Plants use acoustic vibes to find a drink

Listening for a drink.
Listening for a drink.
Image: Reuters/Adrees Latif
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Plants are tuned in to acoustic vibrations, and they can hear when the vibes are good. The roots listen for signals of water to drink, according to scientists.

A new study from the University of Western Australia’s Center for Evolutionary Biology, published in Oecologia on April 5, examined whether plants tune in to sound when seeking water. Plant cognition researchers, led by Monica Gagliano, found that plant root systems travel toward water sources by sensing acoustic vibrations.

In other words, plants respond to the sounds rather than the presence of moisture, as if they can feel sound. The team played water flowing through a sink and a recording of the same sound to common pea plants with roots separated in tubes and examined how the roots responded. The scientists found that root systems did not grow toward the recorded sound but did grow toward the water flowing through a sink. They could distinguish between fake water sounds and the real thing.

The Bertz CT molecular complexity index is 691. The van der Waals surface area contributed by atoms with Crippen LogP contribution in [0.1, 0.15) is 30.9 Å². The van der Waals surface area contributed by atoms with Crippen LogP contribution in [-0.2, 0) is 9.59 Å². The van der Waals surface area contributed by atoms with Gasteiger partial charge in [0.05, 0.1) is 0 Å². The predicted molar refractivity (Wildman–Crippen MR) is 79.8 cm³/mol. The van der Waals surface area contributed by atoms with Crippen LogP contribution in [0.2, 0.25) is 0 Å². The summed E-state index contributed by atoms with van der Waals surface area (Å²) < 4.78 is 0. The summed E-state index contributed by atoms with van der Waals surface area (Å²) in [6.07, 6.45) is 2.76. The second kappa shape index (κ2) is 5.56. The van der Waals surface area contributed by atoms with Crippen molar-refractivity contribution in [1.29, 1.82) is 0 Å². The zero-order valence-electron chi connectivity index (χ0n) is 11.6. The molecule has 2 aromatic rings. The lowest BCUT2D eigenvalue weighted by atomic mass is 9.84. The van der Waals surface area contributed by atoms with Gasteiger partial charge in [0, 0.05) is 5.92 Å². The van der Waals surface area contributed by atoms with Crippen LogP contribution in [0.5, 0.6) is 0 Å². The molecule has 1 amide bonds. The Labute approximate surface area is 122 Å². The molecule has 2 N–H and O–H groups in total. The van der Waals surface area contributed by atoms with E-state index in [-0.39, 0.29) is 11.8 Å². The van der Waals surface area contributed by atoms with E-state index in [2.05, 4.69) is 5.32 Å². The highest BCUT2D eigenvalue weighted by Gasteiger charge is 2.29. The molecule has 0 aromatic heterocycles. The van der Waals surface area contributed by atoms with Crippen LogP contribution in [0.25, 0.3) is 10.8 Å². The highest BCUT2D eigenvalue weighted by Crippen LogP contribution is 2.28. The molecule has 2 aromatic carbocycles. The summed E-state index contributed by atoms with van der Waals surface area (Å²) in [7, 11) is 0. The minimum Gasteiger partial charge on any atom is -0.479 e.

“It was…extraordinary and surprising that the plant could actually tell when the sound of running water was a recording and when it was real, and that the plant did not like the recorded sound,” writes Gagliano.

Not only that, when water was available from natural sources—in soil—and was still flowing from the sink, roots grew toward the natural source. This indicates the plant made a choice. “From this we begin to see the complexity of plant interactions with sound in using it to make behavioral decisions,” Gagliano explains.

Until now, it wasn’t clear how plant roots located their water sources when no moisture is in the soil—for example, they will bust through sealed pipes to access the water flowing through them. The researchers believe that plants travel toward water using sonic vibrations initially, but that the roots then make choices, targeting the better source by determining moisture levels.

Their study suggests that soundproofing pipes may protect them from the threat of a tree root invasion, as long as no leaks reveal the water source either.

It also shows that growing things are tuned in, meaning that good sonic vibes might be more important for quality of environmental life than previously considered. Plants could be suffering from effects of acoustic pollution. The scientists emphasized the need for more research on both plant and animal responses to noise, concluding that there’s an ”urgent need to better understand the ecological role of sound.”